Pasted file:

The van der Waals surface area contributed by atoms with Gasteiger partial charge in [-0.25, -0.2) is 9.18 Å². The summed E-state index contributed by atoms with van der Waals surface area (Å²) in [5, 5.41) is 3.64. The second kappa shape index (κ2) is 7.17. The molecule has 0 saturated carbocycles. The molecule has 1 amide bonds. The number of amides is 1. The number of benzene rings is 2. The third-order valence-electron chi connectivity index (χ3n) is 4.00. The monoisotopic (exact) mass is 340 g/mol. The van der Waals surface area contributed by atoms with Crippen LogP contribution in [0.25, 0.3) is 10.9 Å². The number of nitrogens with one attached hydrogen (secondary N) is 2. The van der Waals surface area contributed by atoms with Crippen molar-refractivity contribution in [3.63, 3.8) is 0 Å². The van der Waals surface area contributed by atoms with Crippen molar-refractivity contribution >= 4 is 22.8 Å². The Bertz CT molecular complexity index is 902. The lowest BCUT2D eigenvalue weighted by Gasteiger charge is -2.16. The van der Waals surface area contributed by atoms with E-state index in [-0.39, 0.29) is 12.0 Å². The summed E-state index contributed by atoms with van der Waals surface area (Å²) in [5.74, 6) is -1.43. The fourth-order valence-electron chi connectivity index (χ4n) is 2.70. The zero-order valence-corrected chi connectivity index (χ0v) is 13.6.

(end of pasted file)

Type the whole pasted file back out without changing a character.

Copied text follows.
The van der Waals surface area contributed by atoms with Gasteiger partial charge in [-0.25, -0.2) is 9.18 Å². The summed E-state index contributed by atoms with van der Waals surface area (Å²) in [5, 5.41) is 3.64. The second kappa shape index (κ2) is 7.17. The molecule has 0 saturated carbocycles. The molecule has 1 amide bonds. The number of amides is 1. The number of benzene rings is 2. The third-order valence-electron chi connectivity index (χ3n) is 4.00. The monoisotopic (exact) mass is 340 g/mol. The van der Waals surface area contributed by atoms with Crippen LogP contribution in [0.25, 0.3) is 10.9 Å². The number of nitrogens with one attached hydrogen (secondary N) is 2. The van der Waals surface area contributed by atoms with Crippen molar-refractivity contribution in [3.63, 3.8) is 0 Å². The van der Waals surface area contributed by atoms with Crippen molar-refractivity contribution >= 4 is 22.8 Å². The Bertz CT molecular complexity index is 902. The lowest BCUT2D eigenvalue weighted by Gasteiger charge is -2.16. The van der Waals surface area contributed by atoms with E-state index in [-0.39, 0.29) is 12.0 Å². The summed E-state index contributed by atoms with van der Waals surface area (Å²) in [5.74, 6) is -1.43. The fourth-order valence-electron chi connectivity index (χ4n) is 2.70. The zero-order valence-corrected chi connectivity index (χ0v) is 13.6.